Life got a little more busy for my husband and me a few days ago. We took in an unannounced deaf foster puppy whose jowls beg to be squeezed. The pipsqueak is young, with the fine needle teeth of a three and a half month old puppy. He stays attached to Edison's hip, my white shadow's white shadow, . . .
This originally appeared as a guest blog post on Deaf Dogs Rock. Edison responding to watch me and then the sign for sit. I've learned many virtues from our dogs, but the most important ones from our deaf dog, Edison. Greed, gluttony, envy...oh, snap, I've confused vices and virtues again. Let's . . .
Oliver is the first deaf dog I worked with after adopting Edison and he occupies a very special place in my heart. He came into the shelter as a stray and I chose the name Oliver for two reasons: that was our second choice when naming Edison, and he just looked like an Oliver. At the time, Edison . . .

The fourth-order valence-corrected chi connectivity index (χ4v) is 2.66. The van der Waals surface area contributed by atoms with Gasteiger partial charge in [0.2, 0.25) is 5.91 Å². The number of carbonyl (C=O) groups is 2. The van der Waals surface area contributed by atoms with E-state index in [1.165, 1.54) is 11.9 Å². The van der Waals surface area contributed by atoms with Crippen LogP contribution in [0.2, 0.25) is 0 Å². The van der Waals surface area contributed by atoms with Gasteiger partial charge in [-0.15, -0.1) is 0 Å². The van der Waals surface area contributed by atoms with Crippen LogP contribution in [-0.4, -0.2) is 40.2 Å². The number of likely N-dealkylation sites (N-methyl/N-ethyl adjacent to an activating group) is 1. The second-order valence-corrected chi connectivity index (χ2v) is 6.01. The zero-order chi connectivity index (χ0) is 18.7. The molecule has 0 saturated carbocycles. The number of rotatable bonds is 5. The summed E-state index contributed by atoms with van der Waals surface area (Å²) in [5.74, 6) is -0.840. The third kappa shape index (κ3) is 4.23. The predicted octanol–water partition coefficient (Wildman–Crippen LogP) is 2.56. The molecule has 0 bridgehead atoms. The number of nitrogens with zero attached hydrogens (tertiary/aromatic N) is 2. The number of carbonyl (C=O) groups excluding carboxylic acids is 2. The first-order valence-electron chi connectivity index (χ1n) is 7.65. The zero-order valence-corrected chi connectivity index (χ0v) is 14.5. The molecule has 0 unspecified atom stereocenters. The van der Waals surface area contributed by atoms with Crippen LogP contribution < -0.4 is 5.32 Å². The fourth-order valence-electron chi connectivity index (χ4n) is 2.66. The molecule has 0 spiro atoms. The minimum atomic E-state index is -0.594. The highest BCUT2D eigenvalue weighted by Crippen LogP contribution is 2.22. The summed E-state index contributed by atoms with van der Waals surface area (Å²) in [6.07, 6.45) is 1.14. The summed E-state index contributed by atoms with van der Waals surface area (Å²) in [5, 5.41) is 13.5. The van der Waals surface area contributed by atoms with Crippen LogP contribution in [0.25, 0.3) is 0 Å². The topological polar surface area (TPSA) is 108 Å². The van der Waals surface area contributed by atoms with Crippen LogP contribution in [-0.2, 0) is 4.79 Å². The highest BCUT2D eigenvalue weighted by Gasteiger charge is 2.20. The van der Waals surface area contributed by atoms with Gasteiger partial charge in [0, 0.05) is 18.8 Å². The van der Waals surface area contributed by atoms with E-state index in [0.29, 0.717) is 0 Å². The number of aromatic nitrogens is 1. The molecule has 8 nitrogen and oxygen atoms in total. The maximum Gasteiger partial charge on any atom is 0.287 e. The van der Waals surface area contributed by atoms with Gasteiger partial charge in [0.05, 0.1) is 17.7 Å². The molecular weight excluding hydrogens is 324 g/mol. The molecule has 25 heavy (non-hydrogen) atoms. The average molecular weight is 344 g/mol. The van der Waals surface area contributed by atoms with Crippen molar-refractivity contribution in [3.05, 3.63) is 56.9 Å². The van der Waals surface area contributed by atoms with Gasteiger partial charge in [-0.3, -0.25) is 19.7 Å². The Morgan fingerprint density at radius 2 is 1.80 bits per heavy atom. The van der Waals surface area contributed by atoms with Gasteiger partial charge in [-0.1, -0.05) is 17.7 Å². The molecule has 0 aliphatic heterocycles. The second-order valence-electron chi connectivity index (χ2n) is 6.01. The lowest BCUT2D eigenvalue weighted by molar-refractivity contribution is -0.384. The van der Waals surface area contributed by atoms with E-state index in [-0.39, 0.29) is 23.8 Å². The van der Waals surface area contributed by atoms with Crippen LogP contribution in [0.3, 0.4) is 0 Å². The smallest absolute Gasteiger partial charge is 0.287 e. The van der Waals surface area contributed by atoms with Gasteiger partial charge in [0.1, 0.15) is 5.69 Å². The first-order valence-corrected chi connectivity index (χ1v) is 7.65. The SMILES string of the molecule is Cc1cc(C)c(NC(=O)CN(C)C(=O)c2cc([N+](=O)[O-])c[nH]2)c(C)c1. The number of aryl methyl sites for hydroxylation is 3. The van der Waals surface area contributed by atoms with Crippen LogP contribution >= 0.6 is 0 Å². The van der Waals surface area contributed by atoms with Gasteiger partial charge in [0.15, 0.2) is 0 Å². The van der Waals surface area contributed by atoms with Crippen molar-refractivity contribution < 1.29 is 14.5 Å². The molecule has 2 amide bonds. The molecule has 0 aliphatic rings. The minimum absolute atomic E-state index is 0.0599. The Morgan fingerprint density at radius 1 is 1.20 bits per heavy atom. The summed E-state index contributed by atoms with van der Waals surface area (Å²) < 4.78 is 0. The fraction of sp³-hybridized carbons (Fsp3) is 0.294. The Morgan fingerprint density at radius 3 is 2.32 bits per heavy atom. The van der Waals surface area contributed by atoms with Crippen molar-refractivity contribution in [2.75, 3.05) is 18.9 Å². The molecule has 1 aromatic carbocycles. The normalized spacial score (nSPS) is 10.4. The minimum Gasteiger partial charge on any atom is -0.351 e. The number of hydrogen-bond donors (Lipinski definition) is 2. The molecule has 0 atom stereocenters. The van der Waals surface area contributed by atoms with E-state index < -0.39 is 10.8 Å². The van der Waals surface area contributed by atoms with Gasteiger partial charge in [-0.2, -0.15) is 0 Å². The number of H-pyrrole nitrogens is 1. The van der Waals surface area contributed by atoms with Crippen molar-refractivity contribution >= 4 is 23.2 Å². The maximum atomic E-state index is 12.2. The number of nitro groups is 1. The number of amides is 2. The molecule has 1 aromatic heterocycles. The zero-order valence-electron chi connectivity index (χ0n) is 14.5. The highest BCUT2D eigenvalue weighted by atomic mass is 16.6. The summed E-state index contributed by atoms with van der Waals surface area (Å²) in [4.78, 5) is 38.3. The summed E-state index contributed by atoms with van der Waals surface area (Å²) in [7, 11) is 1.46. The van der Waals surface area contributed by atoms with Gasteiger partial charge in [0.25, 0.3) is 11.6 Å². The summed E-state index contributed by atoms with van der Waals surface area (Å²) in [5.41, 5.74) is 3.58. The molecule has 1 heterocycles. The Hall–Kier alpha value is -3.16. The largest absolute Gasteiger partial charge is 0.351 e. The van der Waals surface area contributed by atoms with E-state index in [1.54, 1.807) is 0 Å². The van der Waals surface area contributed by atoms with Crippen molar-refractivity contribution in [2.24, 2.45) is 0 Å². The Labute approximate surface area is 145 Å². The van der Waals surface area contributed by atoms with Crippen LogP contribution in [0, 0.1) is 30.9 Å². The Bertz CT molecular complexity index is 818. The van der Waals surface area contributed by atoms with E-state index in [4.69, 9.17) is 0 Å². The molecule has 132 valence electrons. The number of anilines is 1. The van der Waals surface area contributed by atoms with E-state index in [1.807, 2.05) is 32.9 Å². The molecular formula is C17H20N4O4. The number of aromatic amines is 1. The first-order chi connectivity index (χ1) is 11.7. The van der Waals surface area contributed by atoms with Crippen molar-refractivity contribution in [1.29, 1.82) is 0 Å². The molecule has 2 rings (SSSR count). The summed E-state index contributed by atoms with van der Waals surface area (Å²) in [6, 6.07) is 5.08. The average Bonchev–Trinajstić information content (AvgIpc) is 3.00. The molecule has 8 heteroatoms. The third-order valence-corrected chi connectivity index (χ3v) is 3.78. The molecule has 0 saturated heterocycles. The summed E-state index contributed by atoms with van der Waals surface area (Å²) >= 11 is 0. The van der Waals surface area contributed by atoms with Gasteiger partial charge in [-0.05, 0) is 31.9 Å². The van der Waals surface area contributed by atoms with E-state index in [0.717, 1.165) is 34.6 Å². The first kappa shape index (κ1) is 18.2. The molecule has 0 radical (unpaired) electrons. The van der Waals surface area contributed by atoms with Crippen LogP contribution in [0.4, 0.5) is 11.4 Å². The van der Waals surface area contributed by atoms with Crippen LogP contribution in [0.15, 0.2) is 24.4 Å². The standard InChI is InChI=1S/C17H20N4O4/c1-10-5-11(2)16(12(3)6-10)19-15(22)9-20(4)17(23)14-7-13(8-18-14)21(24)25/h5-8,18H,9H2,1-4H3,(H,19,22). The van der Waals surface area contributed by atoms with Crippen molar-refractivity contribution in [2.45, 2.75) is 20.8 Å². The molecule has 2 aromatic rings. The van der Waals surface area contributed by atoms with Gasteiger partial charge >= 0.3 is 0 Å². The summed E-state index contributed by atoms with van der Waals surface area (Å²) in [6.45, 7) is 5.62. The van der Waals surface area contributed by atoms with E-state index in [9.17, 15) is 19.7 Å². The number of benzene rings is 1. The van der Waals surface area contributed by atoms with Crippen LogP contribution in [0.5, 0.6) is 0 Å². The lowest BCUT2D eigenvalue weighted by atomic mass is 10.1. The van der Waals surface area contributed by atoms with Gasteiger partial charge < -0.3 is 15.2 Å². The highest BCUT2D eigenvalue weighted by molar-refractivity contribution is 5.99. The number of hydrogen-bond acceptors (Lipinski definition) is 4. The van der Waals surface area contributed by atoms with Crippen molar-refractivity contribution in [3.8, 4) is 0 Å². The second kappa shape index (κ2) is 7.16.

All of the animals in our house have proper names as well as nicknames. This phenomenon is an anomaly in our house in that, unlike almost everything else here, it did not start with Darwin; it began with the cats. When I met my husband, I was in school studying to become a veterinary technician. . . .
All of the dogs here on East Dixie Highway are terriers and, accordingly, love dirt. This is to be expected and for me, if not my husband, is part of their charm. Remember, I'm a frat boy at heart and my tolerance for filth is much higher than it is for normal people. And drool! I love a slobbery, . . .